Only a few principled approaches exist for extracting fixed length features from sequential data. If we were given some kind of distance measure, a classic technique such as multi-dimensional scaling could be used. This is however rarely the case. A commonly used practice is based on a set of fixed basis functions (e.g. Fourier or wavelet basis). While it has strong mathematical guarantees, it is sometimes too inflexible: in order to work with arbitrarily long sequences, a sliding time window has to be employed, limiting the capability to model context. Furthermore, the fixed set of basis functions implies that the problem of identifying usefull factors of variations remains unresolved in general. Fisher kernels [10], a combination of probabilistic generative models with kernel methods, provide another commonly vectorial representation of sequences. The basic idea is that two similar objects induce similar gradients of the likelihood for the parameters of the model. Thus, the features for a sequence are the elements of the gradient of the log-likelihood of this sequence with respect to the model paramters. This choice can presumably be very bad: if the distribtution represented by the trained model closely resembles the data distribution the gradients for all sequences in the data set will be nearly zero. A recent paper [17] alleviates this problem by exploiting label information and employing ideas from metric learninig. Obviously, this only works if class information is available.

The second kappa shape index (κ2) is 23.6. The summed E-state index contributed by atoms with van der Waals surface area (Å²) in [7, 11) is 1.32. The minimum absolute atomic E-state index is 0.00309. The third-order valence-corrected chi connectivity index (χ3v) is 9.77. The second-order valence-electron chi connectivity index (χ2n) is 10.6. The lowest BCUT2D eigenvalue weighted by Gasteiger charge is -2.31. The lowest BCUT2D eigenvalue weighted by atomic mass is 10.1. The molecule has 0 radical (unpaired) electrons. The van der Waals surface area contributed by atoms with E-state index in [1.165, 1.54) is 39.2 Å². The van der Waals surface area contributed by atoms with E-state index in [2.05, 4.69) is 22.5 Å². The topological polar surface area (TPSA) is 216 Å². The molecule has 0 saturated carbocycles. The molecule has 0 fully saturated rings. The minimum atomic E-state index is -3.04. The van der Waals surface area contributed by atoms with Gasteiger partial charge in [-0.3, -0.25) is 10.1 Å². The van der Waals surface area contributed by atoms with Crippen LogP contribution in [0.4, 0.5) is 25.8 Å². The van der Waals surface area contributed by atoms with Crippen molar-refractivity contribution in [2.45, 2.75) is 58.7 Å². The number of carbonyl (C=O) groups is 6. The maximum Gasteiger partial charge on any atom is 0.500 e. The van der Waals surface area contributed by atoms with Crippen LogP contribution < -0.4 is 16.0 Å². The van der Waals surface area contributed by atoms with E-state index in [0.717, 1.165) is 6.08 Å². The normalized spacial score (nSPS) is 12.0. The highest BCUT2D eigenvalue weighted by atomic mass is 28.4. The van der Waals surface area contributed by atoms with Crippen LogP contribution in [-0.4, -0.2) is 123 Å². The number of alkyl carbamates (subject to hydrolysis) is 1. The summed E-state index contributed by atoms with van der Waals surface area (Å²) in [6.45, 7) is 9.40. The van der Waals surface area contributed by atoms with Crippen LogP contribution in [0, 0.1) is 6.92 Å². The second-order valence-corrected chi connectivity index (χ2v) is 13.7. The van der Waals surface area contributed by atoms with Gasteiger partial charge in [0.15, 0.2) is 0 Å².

A fully unsupervised approach is to use the parameters estimated by a system identification method (e.g., a linear dynamical system) as features. Recent work includes

[12], in which a complex numbers based system successfully clusters motion capture data.

The last two approaches clearly suffer from the fact that the number of features is directly connected with the complexity of the model. In particular it is not given that the important factors of variation are captured by these methods.

In principle, any sequenctial clustering technique can be used as a feature extractor by treating the scores (e.g. the posterior likelihood in case of a generative model or the distances to a node of a self-organizing map) as features.